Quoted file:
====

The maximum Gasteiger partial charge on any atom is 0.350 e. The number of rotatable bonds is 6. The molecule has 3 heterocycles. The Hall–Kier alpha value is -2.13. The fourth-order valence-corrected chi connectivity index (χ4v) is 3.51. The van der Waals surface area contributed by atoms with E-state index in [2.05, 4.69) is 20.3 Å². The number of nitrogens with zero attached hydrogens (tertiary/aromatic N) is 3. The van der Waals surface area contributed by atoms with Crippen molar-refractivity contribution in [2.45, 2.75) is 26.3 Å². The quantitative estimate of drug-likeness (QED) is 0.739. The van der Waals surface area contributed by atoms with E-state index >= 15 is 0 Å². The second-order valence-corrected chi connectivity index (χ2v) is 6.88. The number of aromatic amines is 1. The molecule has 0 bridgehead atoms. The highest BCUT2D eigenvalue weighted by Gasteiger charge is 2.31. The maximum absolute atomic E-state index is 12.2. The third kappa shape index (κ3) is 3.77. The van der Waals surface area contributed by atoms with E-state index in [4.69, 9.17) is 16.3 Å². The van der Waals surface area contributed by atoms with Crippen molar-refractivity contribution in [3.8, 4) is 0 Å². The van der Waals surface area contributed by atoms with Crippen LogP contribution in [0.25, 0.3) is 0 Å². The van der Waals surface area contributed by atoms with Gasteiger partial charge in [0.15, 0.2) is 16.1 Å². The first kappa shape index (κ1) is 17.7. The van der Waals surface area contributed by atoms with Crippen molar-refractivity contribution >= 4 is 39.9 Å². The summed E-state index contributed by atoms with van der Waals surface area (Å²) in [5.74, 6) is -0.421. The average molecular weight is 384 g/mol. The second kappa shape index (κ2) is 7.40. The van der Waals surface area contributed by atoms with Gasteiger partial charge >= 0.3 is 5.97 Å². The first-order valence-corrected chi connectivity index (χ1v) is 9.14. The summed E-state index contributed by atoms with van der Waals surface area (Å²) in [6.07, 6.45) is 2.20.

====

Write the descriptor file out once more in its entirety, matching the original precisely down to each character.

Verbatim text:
The maximum Gasteiger partial charge on any atom is 0.350 e. The number of rotatable bonds is 6. The molecule has 3 heterocycles. The Hall–Kier alpha value is -2.13. The fourth-order valence-corrected chi connectivity index (χ4v) is 3.51. The van der Waals surface area contributed by atoms with E-state index in [2.05, 4.69) is 20.3 Å². The number of nitrogens with zero attached hydrogens (tertiary/aromatic N) is 3. The van der Waals surface area contributed by atoms with Crippen molar-refractivity contribution in [2.45, 2.75) is 26.3 Å². The quantitative estimate of drug-likeness (QED) is 0.739. The van der Waals surface area contributed by atoms with E-state index >= 15 is 0 Å². The second-order valence-corrected chi connectivity index (χ2v) is 6.88. The number of aromatic amines is 1. The molecule has 0 bridgehead atoms. The highest BCUT2D eigenvalue weighted by Gasteiger charge is 2.31. The maximum absolute atomic E-state index is 12.2. The third kappa shape index (κ3) is 3.77. The van der Waals surface area contributed by atoms with E-state index in [4.69, 9.17) is 16.3 Å². The van der Waals surface area contributed by atoms with Crippen molar-refractivity contribution in [3.8, 4) is 0 Å². The van der Waals surface area contributed by atoms with Crippen LogP contribution in [0.25, 0.3) is 0 Å². The van der Waals surface area contributed by atoms with Gasteiger partial charge in [0.15, 0.2) is 16.1 Å². The first kappa shape index (κ1) is 17.7. The van der Waals surface area contributed by atoms with Crippen molar-refractivity contribution >= 4 is 39.9 Å². The summed E-state index contributed by atoms with van der Waals surface area (Å²) in [5.74, 6) is -0.421. The average molecular weight is 384 g/mol. The second kappa shape index (κ2) is 7.40. The van der Waals surface area contributed by atoms with Gasteiger partial charge >= 0.3 is 5.97 Å². The first-order valence-corrected chi connectivity index (χ1v) is 9.14. The summed E-state index contributed by atoms with van der Waals surface area (Å²) in [6.07, 6.45) is 2.20.